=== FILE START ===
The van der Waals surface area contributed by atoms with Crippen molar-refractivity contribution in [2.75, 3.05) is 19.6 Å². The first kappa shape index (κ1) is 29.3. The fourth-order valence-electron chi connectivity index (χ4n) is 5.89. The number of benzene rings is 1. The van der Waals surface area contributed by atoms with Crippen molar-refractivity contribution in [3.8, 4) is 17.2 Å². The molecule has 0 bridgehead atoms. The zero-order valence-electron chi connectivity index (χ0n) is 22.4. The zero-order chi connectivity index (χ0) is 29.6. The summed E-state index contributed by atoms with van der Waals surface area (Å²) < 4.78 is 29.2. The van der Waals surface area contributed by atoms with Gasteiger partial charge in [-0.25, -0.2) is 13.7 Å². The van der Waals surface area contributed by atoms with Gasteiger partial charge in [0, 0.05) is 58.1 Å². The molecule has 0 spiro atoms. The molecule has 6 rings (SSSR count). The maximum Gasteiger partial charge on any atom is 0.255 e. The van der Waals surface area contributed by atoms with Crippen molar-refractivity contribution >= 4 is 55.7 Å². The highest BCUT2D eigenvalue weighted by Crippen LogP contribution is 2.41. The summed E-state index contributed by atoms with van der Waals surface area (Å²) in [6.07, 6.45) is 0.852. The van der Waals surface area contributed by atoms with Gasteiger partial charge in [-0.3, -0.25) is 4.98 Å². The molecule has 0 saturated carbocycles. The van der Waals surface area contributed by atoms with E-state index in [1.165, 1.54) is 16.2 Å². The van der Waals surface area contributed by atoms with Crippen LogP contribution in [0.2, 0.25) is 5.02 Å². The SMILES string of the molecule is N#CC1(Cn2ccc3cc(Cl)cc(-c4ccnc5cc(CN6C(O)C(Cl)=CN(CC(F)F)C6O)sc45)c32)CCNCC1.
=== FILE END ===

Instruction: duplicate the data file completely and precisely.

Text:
The van der Waals surface area contributed by atoms with Crippen molar-refractivity contribution in [2.75, 3.05) is 19.6 Å². The first kappa shape index (κ1) is 29.3. The fourth-order valence-electron chi connectivity index (χ4n) is 5.89. The number of benzene rings is 1. The van der Waals surface area contributed by atoms with Crippen molar-refractivity contribution in [3.8, 4) is 17.2 Å². The molecule has 0 bridgehead atoms. The zero-order valence-electron chi connectivity index (χ0n) is 22.4. The zero-order chi connectivity index (χ0) is 29.6. The summed E-state index contributed by atoms with van der Waals surface area (Å²) < 4.78 is 29.2. The van der Waals surface area contributed by atoms with Gasteiger partial charge in [-0.25, -0.2) is 13.7 Å². The van der Waals surface area contributed by atoms with Gasteiger partial charge in [0, 0.05) is 58.1 Å². The molecule has 0 spiro atoms. The molecule has 6 rings (SSSR count). The maximum Gasteiger partial charge on any atom is 0.255 e. The van der Waals surface area contributed by atoms with Crippen molar-refractivity contribution >= 4 is 55.7 Å². The highest BCUT2D eigenvalue weighted by Crippen LogP contribution is 2.41. The summed E-state index contributed by atoms with van der Waals surface area (Å²) in [6.07, 6.45) is 0.852. The van der Waals surface area contributed by atoms with Gasteiger partial charge in [-0.3, -0.25) is 4.98 Å². The molecule has 0 saturated carbocycles. The van der Waals surface area contributed by atoms with E-state index in [1.165, 1.54) is 16.2 Å². The van der Waals surface area contributed by atoms with Crippen LogP contribution in [0.2, 0.25) is 5.02 Å². The SMILES string of the molecule is N#CC1(Cn2ccc3cc(Cl)cc(-c4ccnc5cc(CN6C(O)C(Cl)=CN(CC(F)F)C6O)sc45)c32)CCNCC1.